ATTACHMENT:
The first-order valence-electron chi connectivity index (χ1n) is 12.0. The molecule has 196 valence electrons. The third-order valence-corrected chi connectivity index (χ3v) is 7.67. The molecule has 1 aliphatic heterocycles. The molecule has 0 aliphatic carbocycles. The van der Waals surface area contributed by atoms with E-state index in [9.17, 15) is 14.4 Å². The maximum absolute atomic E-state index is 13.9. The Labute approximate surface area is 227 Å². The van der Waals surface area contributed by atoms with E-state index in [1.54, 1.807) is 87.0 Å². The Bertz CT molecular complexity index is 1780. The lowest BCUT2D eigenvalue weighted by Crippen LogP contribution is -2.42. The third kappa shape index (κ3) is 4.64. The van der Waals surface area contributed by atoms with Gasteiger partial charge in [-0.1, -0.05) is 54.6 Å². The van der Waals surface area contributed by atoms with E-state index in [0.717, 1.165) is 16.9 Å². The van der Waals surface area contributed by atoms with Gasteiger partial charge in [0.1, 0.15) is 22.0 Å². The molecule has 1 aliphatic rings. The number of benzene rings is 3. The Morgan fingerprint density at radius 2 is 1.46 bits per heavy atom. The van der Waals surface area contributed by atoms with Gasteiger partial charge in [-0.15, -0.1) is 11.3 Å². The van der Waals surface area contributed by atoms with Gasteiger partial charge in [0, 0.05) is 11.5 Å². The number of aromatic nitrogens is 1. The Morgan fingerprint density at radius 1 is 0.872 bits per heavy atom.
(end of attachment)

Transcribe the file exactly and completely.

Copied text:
The first-order valence-electron chi connectivity index (χ1n) is 12.0. The molecule has 196 valence electrons. The third-order valence-corrected chi connectivity index (χ3v) is 7.67. The molecule has 1 aliphatic heterocycles. The molecule has 0 aliphatic carbocycles. The van der Waals surface area contributed by atoms with E-state index in [9.17, 15) is 14.4 Å². The maximum absolute atomic E-state index is 13.9. The Labute approximate surface area is 227 Å². The van der Waals surface area contributed by atoms with E-state index in [1.54, 1.807) is 87.0 Å². The Bertz CT molecular complexity index is 1780. The lowest BCUT2D eigenvalue weighted by Crippen LogP contribution is -2.42. The third kappa shape index (κ3) is 4.64. The van der Waals surface area contributed by atoms with Gasteiger partial charge in [-0.1, -0.05) is 54.6 Å². The van der Waals surface area contributed by atoms with E-state index in [0.717, 1.165) is 16.9 Å². The van der Waals surface area contributed by atoms with Gasteiger partial charge in [0.1, 0.15) is 22.0 Å². The molecule has 1 aliphatic rings. The number of benzene rings is 3. The Morgan fingerprint density at radius 2 is 1.46 bits per heavy atom. The van der Waals surface area contributed by atoms with Gasteiger partial charge in [-0.15, -0.1) is 11.3 Å². The van der Waals surface area contributed by atoms with Gasteiger partial charge in [0, 0.05) is 11.5 Å². The number of aromatic nitrogens is 1. The Morgan fingerprint density at radius 1 is 0.872 bits per heavy atom.